This section is from the "Impaired Health: Its Cause And Cure" (Volume 1) book, by John H. Tilden. Also available from Amazon: Impaired health its cause and cure: A repudiation of the conventional treatment of disease
Where the contracture is not too great to prevent locomotion, the following symptoms appear: In flabby hemiplegia, or hysteria, the leg drags (helcopode). The sole of the foot drags or sweeps the ground; or the movement may be circular (helicopode), and the foot comes to the ground on the toes.
In flabby paraplegia the step is short, the legs are apart, and each limb is alternately dragged without clearing the ground. The hips incline and rotate while walking.
Paraplegia with contracture is marked by short and slow steps. It is difficult to lift the foot, and only the toes touch the ground. There is a tendency for the feet to cross each other; the knees touch, and the thighs are held close together. The body reels as in balancing. This gait is called "cross-legged progression."
In paralysis agitans there is the added feature of an irresistible propulsion, which gives the patient the appearance of falling forward. Those unacquainted with the gait will have a feeling that the patient is putting on, or otherwise he surely must fall; yet such patients will walk for blocks, pitching forward as though they must fall.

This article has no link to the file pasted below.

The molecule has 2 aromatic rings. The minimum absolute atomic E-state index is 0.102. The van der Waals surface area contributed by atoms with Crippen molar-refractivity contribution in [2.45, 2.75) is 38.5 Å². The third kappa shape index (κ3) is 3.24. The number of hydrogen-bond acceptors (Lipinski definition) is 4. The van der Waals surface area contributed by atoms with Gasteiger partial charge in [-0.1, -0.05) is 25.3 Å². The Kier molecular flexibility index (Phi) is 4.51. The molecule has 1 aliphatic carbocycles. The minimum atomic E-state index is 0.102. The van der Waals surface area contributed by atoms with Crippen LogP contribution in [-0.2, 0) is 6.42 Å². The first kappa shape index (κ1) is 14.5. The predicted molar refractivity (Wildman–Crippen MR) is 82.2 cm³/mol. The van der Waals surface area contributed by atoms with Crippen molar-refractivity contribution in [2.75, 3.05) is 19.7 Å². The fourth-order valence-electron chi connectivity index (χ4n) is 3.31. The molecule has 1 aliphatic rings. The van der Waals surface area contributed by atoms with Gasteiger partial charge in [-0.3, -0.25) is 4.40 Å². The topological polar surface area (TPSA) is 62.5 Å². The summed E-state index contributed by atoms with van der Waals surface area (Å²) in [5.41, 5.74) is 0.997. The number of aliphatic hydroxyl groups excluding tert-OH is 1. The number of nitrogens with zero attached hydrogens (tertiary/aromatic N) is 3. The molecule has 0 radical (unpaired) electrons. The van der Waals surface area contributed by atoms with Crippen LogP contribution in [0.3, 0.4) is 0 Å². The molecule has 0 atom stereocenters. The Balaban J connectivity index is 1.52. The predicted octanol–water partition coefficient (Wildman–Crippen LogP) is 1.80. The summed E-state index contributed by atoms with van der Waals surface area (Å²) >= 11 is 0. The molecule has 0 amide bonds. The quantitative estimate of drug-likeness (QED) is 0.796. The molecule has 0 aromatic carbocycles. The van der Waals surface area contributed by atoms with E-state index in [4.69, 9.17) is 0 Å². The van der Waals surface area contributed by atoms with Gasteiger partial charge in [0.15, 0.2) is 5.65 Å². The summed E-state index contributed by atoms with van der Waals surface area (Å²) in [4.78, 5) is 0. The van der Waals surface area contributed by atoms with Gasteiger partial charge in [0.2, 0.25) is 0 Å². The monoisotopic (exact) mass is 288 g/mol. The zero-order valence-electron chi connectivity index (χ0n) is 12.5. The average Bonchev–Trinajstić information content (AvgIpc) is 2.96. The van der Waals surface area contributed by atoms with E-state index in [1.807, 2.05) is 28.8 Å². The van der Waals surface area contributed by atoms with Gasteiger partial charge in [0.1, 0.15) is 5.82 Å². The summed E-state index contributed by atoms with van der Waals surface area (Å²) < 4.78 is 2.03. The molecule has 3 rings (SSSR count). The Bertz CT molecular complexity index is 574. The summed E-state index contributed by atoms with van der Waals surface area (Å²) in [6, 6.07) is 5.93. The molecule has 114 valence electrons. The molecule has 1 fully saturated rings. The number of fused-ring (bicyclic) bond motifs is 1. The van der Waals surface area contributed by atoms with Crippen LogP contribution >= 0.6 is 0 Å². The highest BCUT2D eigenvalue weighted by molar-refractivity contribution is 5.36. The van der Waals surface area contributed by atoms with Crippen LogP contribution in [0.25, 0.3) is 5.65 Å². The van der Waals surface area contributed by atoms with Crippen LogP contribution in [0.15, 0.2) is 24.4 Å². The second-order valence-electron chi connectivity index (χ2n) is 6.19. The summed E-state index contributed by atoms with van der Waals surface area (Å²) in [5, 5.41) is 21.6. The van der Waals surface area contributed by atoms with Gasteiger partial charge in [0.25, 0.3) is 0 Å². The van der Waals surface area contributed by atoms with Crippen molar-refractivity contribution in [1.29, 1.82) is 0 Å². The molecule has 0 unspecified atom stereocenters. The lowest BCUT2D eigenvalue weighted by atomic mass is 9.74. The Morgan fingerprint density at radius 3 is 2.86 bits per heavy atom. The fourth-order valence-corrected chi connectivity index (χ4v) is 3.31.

"Steppage" is the gait of tabes dorsalis. Paralysis of the extensor muscles, especially of the anterior and external muscles, of the leg allows the toes to drop. This necessitates the lifting of the leg high (a stringhalt lift), so as to swing the foot which hangs, and the toes strike the ground first.
There is a pseudo-tabes of alcoholic, lead, and other toxin poisoning. Its gait is different from that of locomotor ataxia. The latter gait is not from paralysis; there is lost power for coordination (directing movements). When such patients close their eyes, or undertake to walk in a dark room, they cannot take a step.
It requires a close observer to detect the early symptoms. In the early stages the patient is awkward in turning back abruptly or standing on one foot.
Combined sclerosis--namely, posterior and anterior lateral hardening of the cord-is known by spasmodic rigidity of the extremities and a tabes--spasmodic gait--an exaggerated tabes gait.
There is another incoordinate gait of mixed tabes dorsalis--namely, that of the drunk man--in which the patient straggles and strays from a straight course. He sways and staggers, regains his equilibrium, to again lose it and then reestablish it, etc. In this case the patient holds his arms extended in the manner of balancing. This gait should not be confounded with chorea.